Regional hospital blocking fully vaccinated visitors, fearing staff shortages
For about a month, Sandy Beach's only contact with her partner in a regional Victorian hospital has been through the small screen of a tablet device.
Two weeks after Bob Campbell-Burns suffered a severe stroke on August 19, Ms Beach was told she was no longer allowed to visit.
"That was the last I saw him," she said.
"We're able to Skype or Facetime occasionally but if the [hospital] staff don't know how to use the iPad, we don't get to see him."
Mr Campbell-Burns has his own room at Ballarat Base Hospital's stroke and heart unit where he is looked after by four carers a day.
However, Ms Beach said she had been told to bring scissors on her next visit as staff were not allowed to cut his nails for health and safety reasons.
Restrictions to protect staff
Ms Beach, who is fully vaccinated, said it was hard to watch people go out for picnics while she was unable to help care for her partner in hospital.
"I think that's in poor taste," she said.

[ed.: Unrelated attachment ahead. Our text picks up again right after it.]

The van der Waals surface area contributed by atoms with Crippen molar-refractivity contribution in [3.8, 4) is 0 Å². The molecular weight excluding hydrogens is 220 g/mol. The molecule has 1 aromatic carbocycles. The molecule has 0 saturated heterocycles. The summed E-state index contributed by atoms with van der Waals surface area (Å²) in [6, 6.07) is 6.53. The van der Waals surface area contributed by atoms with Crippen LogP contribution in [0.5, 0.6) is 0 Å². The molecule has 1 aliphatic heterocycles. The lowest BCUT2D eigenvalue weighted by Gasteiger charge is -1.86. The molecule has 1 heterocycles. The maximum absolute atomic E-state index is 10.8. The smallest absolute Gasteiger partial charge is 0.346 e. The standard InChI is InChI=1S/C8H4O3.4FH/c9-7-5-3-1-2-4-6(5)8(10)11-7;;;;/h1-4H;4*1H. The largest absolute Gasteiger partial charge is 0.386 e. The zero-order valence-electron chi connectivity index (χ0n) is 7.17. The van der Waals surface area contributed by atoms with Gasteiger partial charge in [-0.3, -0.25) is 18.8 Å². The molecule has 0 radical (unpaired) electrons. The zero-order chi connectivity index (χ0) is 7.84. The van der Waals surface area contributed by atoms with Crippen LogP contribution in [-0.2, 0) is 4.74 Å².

Ballarat Health Services CEO Dale Fraser apologised for the inconvenience and distress tougher visitor restrictions were causing families but said a cautious approach was needed in "unique times".
"Our greatest fear is [having] an exposure that affects our staff, and we lose 100 or 200 or 300 staff and then that affects services elsewhere," Mr Fraser told ABC Ballarat.
Mr Fraser said while the decisions were based on clinical advice, the hospital made "as many concessions" as it could.
There are 29 active cases of COVID-19 in Ballarat but the city's hospital is preparing to become a streaming hospital for infected patients as restrictions in the state ease.
Visitors are allowed only for end-of-life reasons, as a support partner for birth, or a parent accompanying a child.
Daughter finally allowed visit
Ms Beach said she was prepared to wear any required personal protective equipment or even a Hazmat suit.
"I know that sounds over the top but he's now on anti-depressants," she said.
Ms Beach's daughter Mahalia spent $8,000 and two weeks in hotel quarantine to fly from the United Kingdom after Mr Campbell-Burns's stroke.
She was allowed to visit him this week for the first time, after making complaints to the hospital.
"The virus isn't going to go away and there are people dying in hospitals and nursing homes just through heartache and loneliness and we just have to learn to live with it," Ms Beach said.
The Victorian Department of Health allows regional hospitals to make their own decisions about restrictions on visitors.